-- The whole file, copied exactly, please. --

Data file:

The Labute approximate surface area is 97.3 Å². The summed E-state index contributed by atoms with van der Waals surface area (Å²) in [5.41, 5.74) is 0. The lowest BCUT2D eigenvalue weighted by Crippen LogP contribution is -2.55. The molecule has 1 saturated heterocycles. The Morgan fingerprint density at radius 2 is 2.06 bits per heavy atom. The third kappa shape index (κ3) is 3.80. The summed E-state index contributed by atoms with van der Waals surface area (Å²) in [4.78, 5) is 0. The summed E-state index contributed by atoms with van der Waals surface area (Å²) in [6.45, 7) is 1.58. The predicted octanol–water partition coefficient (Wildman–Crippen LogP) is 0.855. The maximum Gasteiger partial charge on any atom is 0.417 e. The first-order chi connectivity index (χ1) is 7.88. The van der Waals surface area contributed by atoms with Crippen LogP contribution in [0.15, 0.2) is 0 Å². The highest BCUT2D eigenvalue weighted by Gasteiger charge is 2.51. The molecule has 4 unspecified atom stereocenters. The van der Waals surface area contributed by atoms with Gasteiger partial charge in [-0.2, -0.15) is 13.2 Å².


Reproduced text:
The Labute approximate surface area is 97.3 Å². The summed E-state index contributed by atoms with van der Waals surface area (Å²) in [5.41, 5.74) is 0. The lowest BCUT2D eigenvalue weighted by Crippen LogP contribution is -2.55. The molecule has 1 saturated heterocycles. The Morgan fingerprint density at radius 2 is 2.06 bits per heavy atom. The third kappa shape index (κ3) is 3.80. The summed E-state index contributed by atoms with van der Waals surface area (Å²) in [4.78, 5) is 0. The summed E-state index contributed by atoms with van der Waals surface area (Å²) in [6.45, 7) is 1.58. The predicted octanol–water partition coefficient (Wildman–Crippen LogP) is 0.855. The maximum Gasteiger partial charge on any atom is 0.417 e. The first-order chi connectivity index (χ1) is 7.88. The van der Waals surface area contributed by atoms with Crippen LogP contribution in [0.15, 0.2) is 0 Å². The highest BCUT2D eigenvalue weighted by Gasteiger charge is 2.51. The molecule has 4 unspecified atom stereocenters. The van der Waals surface area contributed by atoms with Gasteiger partial charge in [-0.2, -0.15) is 13.2 Å².